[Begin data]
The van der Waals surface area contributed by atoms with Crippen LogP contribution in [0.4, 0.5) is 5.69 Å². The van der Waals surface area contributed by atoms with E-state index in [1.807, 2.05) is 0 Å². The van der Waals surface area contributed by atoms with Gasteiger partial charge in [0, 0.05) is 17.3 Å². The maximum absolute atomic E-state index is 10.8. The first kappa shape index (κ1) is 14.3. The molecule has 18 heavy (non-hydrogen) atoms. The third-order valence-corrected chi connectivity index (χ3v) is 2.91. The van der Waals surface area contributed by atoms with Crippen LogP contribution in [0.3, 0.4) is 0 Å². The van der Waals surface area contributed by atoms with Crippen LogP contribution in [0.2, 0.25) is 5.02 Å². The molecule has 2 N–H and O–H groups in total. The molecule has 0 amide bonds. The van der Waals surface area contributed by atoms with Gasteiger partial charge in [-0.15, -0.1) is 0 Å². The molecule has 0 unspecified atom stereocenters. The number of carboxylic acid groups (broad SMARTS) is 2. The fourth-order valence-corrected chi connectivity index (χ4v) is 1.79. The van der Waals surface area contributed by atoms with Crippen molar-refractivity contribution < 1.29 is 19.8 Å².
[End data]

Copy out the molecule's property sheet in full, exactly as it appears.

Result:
The van der Waals surface area contributed by atoms with Crippen LogP contribution in [0.4, 0.5) is 5.69 Å². The van der Waals surface area contributed by atoms with E-state index in [1.807, 2.05) is 0 Å². The van der Waals surface area contributed by atoms with Gasteiger partial charge in [0, 0.05) is 17.3 Å². The maximum absolute atomic E-state index is 10.8. The first kappa shape index (κ1) is 14.3. The molecule has 18 heavy (non-hydrogen) atoms. The third-order valence-corrected chi connectivity index (χ3v) is 2.91. The van der Waals surface area contributed by atoms with Crippen LogP contribution in [0.3, 0.4) is 0 Å². The van der Waals surface area contributed by atoms with Crippen LogP contribution in [0.2, 0.25) is 5.02 Å². The molecule has 2 N–H and O–H groups in total. The molecule has 0 amide bonds. The van der Waals surface area contributed by atoms with Gasteiger partial charge in [-0.15, -0.1) is 0 Å². The molecule has 0 unspecified atom stereocenters. The number of carboxylic acid groups (broad SMARTS) is 2. The fourth-order valence-corrected chi connectivity index (χ4v) is 1.79. The van der Waals surface area contributed by atoms with Crippen molar-refractivity contribution < 1.29 is 19.8 Å².